This past weekend I framed several 8 x 10 floral macro images in 11 x 14 frames for the purpose of displaying them in a local business. The owner of Davis Bakery and Company in Avalon Park graciously offers free wall space to local artists to display and sell their work.
Thanks to the helpful employees in the framing department of two big name craft stores I learned some good tips in a short amount of time. I have never had an art class, so all of this is new to me. I greatly appreciated their enthusiastic help and enjoyed the learning process.
Why should you use basic black in framing and matting your vibrant images? Because it makes the image POP! Your eye focuses on the image not on the surrounding mat or frame. Simple? Yes. Effective? Definitely.
No “Ten Steps to Acquiring your Passion” will be listed in this blog! Success may just boil down to one word, “persistence”. I did not learn this from a book, a video or a podcast. My sources of information were a vine and a plump orange and black caterpillar.
Which was the most persistent? I will let you decide.
Of all the vegetation in our backyard, this caterpillar was only interested in the passion vine. When I moved the caterpillar a distance away from its original location, it just began the long journey back toward the vine. I was amazed at its “I am not giving up!” attitude. Inch by inch, up and down one blade of grass and then another, it continued the journey back. Seeing my actions had forced an incredibly long trip on this insect, I took the black and orange caterpillar back to the vine. One day this persistent caterpillar will be a Gulf Fritillary butterfly. (Stay tuned to future posts for photographs of this black and orange beauty.)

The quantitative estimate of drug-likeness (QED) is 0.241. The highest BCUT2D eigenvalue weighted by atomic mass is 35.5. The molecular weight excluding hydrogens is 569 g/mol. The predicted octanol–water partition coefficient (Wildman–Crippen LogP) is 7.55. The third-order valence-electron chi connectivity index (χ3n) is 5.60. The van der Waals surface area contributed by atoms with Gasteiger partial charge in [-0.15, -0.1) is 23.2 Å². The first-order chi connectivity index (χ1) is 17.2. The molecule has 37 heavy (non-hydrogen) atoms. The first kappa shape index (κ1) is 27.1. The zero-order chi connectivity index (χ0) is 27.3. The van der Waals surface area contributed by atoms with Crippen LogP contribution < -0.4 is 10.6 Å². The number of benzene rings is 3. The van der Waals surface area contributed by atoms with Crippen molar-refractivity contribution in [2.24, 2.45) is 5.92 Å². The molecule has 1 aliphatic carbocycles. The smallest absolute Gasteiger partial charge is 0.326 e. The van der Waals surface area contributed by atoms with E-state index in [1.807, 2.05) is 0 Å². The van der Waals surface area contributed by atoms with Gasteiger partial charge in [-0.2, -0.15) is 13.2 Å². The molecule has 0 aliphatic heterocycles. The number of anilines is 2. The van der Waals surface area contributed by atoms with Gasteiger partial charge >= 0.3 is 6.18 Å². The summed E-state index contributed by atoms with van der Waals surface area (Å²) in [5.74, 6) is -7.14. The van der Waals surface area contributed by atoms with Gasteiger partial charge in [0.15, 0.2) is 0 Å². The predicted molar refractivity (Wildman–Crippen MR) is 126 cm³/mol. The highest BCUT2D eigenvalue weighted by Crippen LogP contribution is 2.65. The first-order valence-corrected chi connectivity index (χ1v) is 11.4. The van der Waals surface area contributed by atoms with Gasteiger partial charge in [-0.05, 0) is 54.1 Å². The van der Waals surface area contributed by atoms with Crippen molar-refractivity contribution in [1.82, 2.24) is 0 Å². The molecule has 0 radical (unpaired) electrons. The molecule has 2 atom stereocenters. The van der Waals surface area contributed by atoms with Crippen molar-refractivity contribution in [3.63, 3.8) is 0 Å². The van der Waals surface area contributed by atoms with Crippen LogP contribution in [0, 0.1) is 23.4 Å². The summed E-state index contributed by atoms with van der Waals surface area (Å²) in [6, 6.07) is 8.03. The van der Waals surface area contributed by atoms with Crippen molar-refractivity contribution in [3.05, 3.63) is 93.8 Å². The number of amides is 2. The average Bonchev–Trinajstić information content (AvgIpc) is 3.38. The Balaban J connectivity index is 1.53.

The passion vine also gives new meaning to the word persistence. The original plant was a gift from my daughter and son-in-law. Unknown to us, this plant sends runners underneath the ground that break through the surface sometimes quite a distance from the parent plant. It is a good thing I like the plant, because it is here to stay! Be sure you read all about this flowering vine before you put it in your yard. Exotic blooms, sweet perfume and in some cases edible fruit are facts you will learn. However, be sure to note the small print that says it may live at your current address longer than you!
Persistence . . . inch by inch. . . step by step . . . that’s how you follow your passion. Which one will remind you to just do the next thing? The caterpillar or the vine?
The dictionary defines a flower (as a noun) as “the usually showy plant part that produces seeds.”
The same dictionary defines a butterfly (as a noun) as “any of numerous slender-bodied diurnal lepidopteran insects including one superfamily (Papilionoidea) with broad often brightly colored wings and usually another superfamily comprising the skippers.” (Wow, that was a mouthful!)
No, we cannot scientifically claim that a butterfly is a flying flower. However, it is a name that delightfully describes these creatures. Every day I enjoy “flying flowers” thanks to the butterfly friendly host and nectar plants in our backyard.
I will be posting a series of butterfly photos that I have captured. The one in this shot is a Monarch.
If you were a flying flower which one would you be? What colors would you present to the world? What blossom would provide your choice of nectar?